Brazil built a $300 million stadium in the Amazon rainforest that "is only going to be used for four World Cup games," and there’s no team "that can fill it afterwards."
John Oliver on Sunday, June 8th, 2014 in a segment on "Last Week Tonight"
John Oliver says a new soccer stadium for the World Cup will just be used for four games
The eyes of international soccer fans are trained on Brazil, the country hosting the World Cup that kicks off Thursday. There is excitement for the month-long tournament played every four years. But in Brazil, there is also unrest.
Disappointed Brazilians are protesting the country’s spending of more than $11 billion on infrastructure upgrades and stadiums to get ready for the tournament, with games spread across 12 cities in a country larger than the continental United States. Another sore spot is the role of soccer’s governing body, the Federation Internationale de Football Association, or FIFA, which chose Brazil as the host country and will reap most of the profits from the mega event.
Soccer fan and comedian John Oliver, host of HBO’s Last Week Tonight, sought to illuminate soccer’s dark side in his June 8 show. One project that epitomizes World Cup waste, he argued, is a new 42,000-seat stadium in a city within the Amazon rainforest that cost the country more than $300 million to build.
The city of Manaus is way, way, way off the beaten path. To emphasize how out of the way it is, Oliver pulled a TV news clip describing how stadium materials were shipped by boat from Portugal across the Atlantic Ocean and up the Amazon River.
"Okay, that does seem like a waste of money, especially when you consider that that stadium is only going to be used for four World Cup games," Oliver said. "There’s also no team in Manaus that can fill it afterwards, at which point it becomes the world’s most expensive bird toilet."
We wanted to explore whether the stadium’s only real purpose is four World Cup games.
FIFA requires eight venues for the tournament’s 64 matches, but Brazil selected 12 host cities. What seemed like an opportunity to share development, tourism and growth has posed logistical and financial problems around the country. Citing unfinished roads, stadiums and work areas, the mayor of Rio de Janeiro admitted "we made a mistake" in choosing a dozen hosts.
Manaus, located in the northwestern Brazilian state of Amazonas, may be the most peculiar choice. The historic city of 2 million attracts business from electronics and oil industries thanks to its status as a free economic zone. Still, it’s mostly accessible by boat and air, nestled near the famous "Meeting of the Waters," where the black Rio Negro and muddy Amazon meet but do not mix.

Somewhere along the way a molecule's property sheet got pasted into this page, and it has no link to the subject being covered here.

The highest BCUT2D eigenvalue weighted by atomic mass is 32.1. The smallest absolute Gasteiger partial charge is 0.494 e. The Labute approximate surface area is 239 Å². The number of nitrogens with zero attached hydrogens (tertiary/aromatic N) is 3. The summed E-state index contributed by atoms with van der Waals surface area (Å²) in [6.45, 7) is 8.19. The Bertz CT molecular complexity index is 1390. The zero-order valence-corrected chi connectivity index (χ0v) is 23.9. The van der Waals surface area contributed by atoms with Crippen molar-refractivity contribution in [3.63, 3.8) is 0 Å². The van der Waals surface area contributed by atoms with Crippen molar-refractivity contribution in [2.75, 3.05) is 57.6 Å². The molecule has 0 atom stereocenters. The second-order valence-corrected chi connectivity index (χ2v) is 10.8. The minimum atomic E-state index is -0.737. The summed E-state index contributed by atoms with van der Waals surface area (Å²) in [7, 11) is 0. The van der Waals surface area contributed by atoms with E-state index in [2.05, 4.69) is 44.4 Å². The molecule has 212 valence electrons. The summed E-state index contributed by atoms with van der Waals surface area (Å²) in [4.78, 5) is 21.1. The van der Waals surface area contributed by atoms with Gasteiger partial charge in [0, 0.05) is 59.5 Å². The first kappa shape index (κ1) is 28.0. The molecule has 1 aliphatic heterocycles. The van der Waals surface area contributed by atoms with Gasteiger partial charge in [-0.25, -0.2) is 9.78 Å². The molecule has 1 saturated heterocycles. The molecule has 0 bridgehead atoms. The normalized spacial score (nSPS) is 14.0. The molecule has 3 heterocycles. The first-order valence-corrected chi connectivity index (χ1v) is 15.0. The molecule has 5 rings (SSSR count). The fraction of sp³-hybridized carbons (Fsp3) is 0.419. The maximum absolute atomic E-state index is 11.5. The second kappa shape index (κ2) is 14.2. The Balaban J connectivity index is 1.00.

Getting a World Cup-ready stadium ready in Manaus was an enormous feat, generating attention from the the Miami Herald, The New York Times, The Telegraph, the Los Angeles Times and Canada’s CBC News, to name a few. An existing stadium with just 20,000 seats had to be torn down in order to build a stadium that meets FIFA regulations. Its replacement, the German-designed Arena Amazonia, looks like a giant woven straw basket, the seats inside painted in shades of tropical fruit.
As Oliver said, it will host just four games -- the first on June 14 between England and Italy. The U.S. team will face Portugal there June 22. The other matches are Cameroon vs. Croatia and Honduras vs. Switzerland.
So what’s next after the four World Cup matches?
Manaus is not home to a top-tier Brazilian soccer team that might sustain big crowds when the World Cup is gone. The Miami Herald reported nonspecific plans for the stadium to host guest matches between Rio de Janeiro and Sao Paulo teams.
A local team in the country’s fourth soccer division, Nacional Futebol Clube, plans to play in the stadium when the World Cup ends. But a report from the Telegraph, and others, highlights low attendance figures of up to 1,000 fans for the team’s games.
The Manaus stadium seats 42,000 people.
"We were careful with our wording to say that there is no ‘team in Manaus that can fill it afterwards’ — not to say that no one was going to play in it afterwards," reads a statement from the show’s research team via an HBO spokeswoman. "We knew that there are plans to use the stadium for other purposes, too, and that some people hope the stadium will bring increased popularity to the Nacional team.
"But we felt like we were justified to have a deep skepticism about those claims, especially given the cost just to maintain the facility — and we felt we were on safe ground to word the joke the way we had it."
This stadium is not the only project deemed by some as a "white elephant." Brazilian soccer star-turned-congressman Romário told the New York Times in 2013 that new stadiums in Manaus, Cuiaba and Natal "are absurd."
"There will be a couple games there and then what? Who will go? It is an absolute waste of time and money," he said.
FIFA spokeswoman Delia Fisher stressed that the government owns the stadium, not FIFA, and there are plans to "privatize" it after the World Cup. FIFA’s website says the stadium in Manaus "will continue to attract tourists after the tournament by hosting concerts and cultural events."
The 2016 Olympics will also be in Brazil, but the soccer matches and other Olympic events will take place in the host city of Rio de Janeiro or surrounding cities, a four-hour flight to the south and east from Manaus.
Oliver said Brazil built a $300 million stadium in the Amazon rainforest that "is only going to be used for four World Cup games," and there’s no team "that can fill it afterwards."
His point is accurate. There are hopes and dreams for the stadium’s life when the World Cup is over, and locals hope it spurs more interest in local soccer teams in Manaus and can be used for big-ticket concerts and conferences. But the stadium, based on what we know, largely will sit unused.
We rate Oliver’s claim True.